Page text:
Looks like there's some kind of scramble going on over there, because I don't see an e-mail from all y'all. Maybe it was just a really boring week. Or maybe (as is more likely) my gosh darn e-mail account is bouncing things, despite being all but empty (it refuses to admit that I've got space in here. It's possessed or something).
Anyway, we're doing all right over here. The big news of the week was Sisters' Conference, which happened over Chuseok since we can't really get any missionary work done when Chuseok is going on. (It was eerie. Really. There were moments when I could hear No Cars At All.) Anyway, Thursday afternoon we hopped on the train and went down to Pusan, where we got to go into the mission president's house for the first time since I got here. It was great to see absolutely everybody--Sister Matthews, Sister Montgomery, Sisters Beckstead and Ogelvie, Sister Linford and Sister Jung Min Hee from the MTC, Sister Musser, the legendary Sister "Ace" Acey . . . well, everybody, in fact. There were talks, of course . . . fairly inevitable . . . but there was also Costco pizza (lots of it) and a game of Jeopardy (funniest sight ever: a dozen Korean sister missionaries frantically trying to figure out the meaning of the expression 'trick or treat') and a watching of Errand of Angels, complete with Korean subtitles. This movie is a whole different experience while on a mission. Things that are absolutely true around here: the empty apartment staircases, the awkward appointments, the impossibly endless amounts of just FOOD . . . Things that don't happen in our mission: beds on frames, off the ground (what the heck are they sleeping on?), and silent and solitary two-man apartments. There are some two-man sister houses, but I've only lived in such an arrangement one transfer out of five.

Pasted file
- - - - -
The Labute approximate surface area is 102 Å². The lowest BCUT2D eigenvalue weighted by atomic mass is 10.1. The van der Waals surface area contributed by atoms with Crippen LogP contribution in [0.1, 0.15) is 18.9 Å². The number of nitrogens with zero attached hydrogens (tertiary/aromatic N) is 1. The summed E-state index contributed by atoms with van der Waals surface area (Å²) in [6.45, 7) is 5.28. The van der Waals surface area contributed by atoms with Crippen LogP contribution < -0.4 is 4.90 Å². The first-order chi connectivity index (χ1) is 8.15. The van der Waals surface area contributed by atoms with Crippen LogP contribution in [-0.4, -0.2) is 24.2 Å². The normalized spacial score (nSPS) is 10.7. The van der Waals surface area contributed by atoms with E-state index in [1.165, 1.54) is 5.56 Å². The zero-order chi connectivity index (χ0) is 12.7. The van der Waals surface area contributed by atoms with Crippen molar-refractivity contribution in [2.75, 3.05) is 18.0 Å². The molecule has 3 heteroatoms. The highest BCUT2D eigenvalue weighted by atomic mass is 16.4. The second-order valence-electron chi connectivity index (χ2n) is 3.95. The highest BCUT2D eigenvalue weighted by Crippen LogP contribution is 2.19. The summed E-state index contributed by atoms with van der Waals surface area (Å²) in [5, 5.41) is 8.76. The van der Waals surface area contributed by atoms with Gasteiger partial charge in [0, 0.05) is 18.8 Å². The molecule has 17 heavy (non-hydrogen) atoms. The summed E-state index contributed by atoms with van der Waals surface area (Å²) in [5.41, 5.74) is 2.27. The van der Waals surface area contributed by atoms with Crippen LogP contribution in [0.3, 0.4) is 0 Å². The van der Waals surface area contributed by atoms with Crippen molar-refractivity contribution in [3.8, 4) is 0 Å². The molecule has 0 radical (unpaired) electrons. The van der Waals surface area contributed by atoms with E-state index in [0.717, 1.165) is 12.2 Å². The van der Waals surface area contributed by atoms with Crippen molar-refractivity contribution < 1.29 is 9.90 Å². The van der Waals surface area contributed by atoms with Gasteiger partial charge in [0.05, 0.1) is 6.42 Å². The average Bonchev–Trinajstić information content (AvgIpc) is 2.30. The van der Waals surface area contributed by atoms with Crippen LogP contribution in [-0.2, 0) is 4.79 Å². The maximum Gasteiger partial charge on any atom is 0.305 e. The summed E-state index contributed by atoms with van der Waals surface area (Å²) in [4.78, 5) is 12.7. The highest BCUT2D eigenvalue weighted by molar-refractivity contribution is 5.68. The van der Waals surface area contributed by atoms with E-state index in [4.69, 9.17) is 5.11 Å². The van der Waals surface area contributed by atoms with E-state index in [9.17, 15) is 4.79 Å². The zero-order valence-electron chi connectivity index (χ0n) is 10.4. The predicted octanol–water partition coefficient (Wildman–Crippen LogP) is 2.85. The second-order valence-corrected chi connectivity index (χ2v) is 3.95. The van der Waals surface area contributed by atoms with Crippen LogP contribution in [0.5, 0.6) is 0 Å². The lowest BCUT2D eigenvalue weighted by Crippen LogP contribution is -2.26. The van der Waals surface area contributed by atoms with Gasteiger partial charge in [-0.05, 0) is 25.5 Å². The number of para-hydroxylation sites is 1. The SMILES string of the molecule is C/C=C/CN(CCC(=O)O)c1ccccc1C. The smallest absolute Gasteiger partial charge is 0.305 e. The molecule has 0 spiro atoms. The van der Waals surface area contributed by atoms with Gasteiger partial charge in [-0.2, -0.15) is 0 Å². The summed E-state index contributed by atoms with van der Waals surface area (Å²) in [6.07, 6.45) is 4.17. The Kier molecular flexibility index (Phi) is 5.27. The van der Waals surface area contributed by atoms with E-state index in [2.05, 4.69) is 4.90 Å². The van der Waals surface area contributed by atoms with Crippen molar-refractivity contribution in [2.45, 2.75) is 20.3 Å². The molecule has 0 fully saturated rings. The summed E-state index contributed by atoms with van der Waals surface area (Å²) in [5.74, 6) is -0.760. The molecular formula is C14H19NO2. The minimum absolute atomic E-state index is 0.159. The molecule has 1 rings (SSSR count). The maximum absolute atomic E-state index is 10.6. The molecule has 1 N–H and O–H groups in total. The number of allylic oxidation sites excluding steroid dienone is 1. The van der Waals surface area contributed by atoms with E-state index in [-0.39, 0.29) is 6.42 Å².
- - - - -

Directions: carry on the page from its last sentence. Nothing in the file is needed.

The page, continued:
Speaking of sleeping arrangements, we all slept in Prez's living room on a bunch of yos*. Sister Jennings made it clear that she would eat our souls if we stayed up talking past 10:30, so we all faithfully found a spot to lie down on . . . but not a soul of us could sleep until well past midnight. We just lay there, in eerie silence, occasionally sitting up to exchange "You can't sleep, either?" looks with others doing the same. I toss and turn when I can't get to sleep, and since I didn't want to kick Sis. Kim Yoon Ha I tossed and turned the other direction, off the yo and eventually in between the potted plants and the wall, where I finally dozed off for a few hours.